Rachel Carson EcoVillage expected to finish construction by 2024

This is part one of a three-part story

Rendering of Rachel Carson EcoVillage. Photo Credit: Rachel Carson EcoVillage

Rendering of Rachel Carson EcoVillage. Photo Credit: Rachel Carson EcoVillage

Abigail Hakas

Chatham University’s cohousing project, the Rachel Carson EcoVillage, is expected to finish construction and move in residents by April 2024. The EcoVillage will be built on the Eden Hall campus, in a space previously unused by the University. 

Chatham has agreed to a renewable 99-year lease for the land on the edge of the Eden Hall campus. The University put out a request proposal for developers prior to the pandemic, and construction is set to begin this year.  

The EcoVillage will consist of 35 units with the capacity to house around 60 people in total and a common house, according to the project manager, Stefani Danes. Twenty-three of the 35 units are committed, and residents fund the construction of the units themselves.  

The project is based on the principles of cohousing, a form of semi-communal living that encourages close relationships with the community. Decisions regarding the rules and lifestyle of those living in the EcoVillage will be made through a collective decision-making process called sociocracy.  

Work is divided into groups based on topic and each group works independently to make decisions. After a few rounds of discussion on an issue, the members are asked for consent, which is defined as an agreement to a solution that does not impede the group’s goal, even if it is not what the members originally had in mind.  

“In our sociocratic decision-making, there’s never an unhappy minority,” Danes said. “Everyone leaves the meeting feeling that it’s a good decision, and our experience is that this is something that connects people to each other.” 

Each unit will be built to meet Passive House certification, a standard for energy efficiency that focuses on airtightness, ventilation, waterproofing, electricity usage and heating and cooling to reduce costs and waste.  

Because Passive House buildings are insulated and prioritize the construction of windows to allow for natural heating during warmer months, the electricity cost is reduced. Waterproofing functions the same way, keeping bills down. 

By building the units to Passive House standard, Chatham University President Dr. David Finegold hopes that the EcoVillage will be a continuation of the University’s work in sustainability.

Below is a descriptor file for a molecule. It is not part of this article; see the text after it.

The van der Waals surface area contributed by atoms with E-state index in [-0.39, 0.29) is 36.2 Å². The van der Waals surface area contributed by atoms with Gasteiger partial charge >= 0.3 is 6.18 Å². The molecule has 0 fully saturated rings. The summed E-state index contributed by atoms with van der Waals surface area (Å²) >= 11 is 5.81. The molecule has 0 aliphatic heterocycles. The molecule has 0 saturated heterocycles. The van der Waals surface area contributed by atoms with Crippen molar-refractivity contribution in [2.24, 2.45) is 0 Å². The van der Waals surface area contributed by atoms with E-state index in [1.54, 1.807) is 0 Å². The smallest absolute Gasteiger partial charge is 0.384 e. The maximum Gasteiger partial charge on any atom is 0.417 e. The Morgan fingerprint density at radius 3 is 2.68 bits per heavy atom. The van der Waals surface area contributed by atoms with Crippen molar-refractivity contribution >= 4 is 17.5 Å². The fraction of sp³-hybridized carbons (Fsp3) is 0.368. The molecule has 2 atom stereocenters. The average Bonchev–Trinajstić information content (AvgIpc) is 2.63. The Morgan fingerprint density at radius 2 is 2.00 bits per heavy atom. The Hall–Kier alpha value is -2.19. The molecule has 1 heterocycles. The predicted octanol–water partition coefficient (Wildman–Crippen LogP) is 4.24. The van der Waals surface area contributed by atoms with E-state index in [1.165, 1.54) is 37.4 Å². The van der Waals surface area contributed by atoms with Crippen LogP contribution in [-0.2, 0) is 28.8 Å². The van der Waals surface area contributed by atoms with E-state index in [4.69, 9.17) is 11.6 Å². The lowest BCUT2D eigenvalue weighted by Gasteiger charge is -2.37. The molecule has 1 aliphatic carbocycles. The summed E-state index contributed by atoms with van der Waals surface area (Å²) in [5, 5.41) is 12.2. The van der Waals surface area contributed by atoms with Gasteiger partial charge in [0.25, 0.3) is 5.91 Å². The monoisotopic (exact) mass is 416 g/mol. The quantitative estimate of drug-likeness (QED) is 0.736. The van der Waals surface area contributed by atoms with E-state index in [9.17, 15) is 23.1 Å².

“Part of building a more sustainable future is trying to create environments where people can show a living in a more sustainable way,” Dr. Finegold said. 

Residents of the EcoVillage will have access to parts of the campus, including Eden Hall’s already-public dining hall, the Barazone Center. The EcoVillage will pay a fee to the University to access resources like empty space on the shuttle or empty classrooms. Residents will also have a community garden at the back of Eden Hall’s organic farm. 

Danes added that she doesn’t think students will notice the residents on campus. 

“We might encounter someone at the dining room or walking on campus. But there are many other people who live in the area who are invited to come on the campus, who come all the time and walk on the trails and walk their dogs,” she said. “Compared to the number of people who are already on campus, we’re not a very big increase.” 

EcoVillage residents will volunteer around campus to help complete projects like planting new trees and removing invasive species. Danes said the cohousing community’s goal is to help the ecosystem flourish. 

“That’s not a high priority when you’re trying to run an academic program and serve the students and make sure the teaching is first-rate. So, our presence there is intended to provide something that the university can’t afford to do,” she said. 

Dr. Finegold said the project will be mutually beneficial for students and future residents. Students will be able to study the EcoVillage for their master’s theses and employment opportunities will be available for students who want to get more involved 

“I would just ask students to keep an open mind and spend some time to talk with the people in the village,” Dr. Finegold said.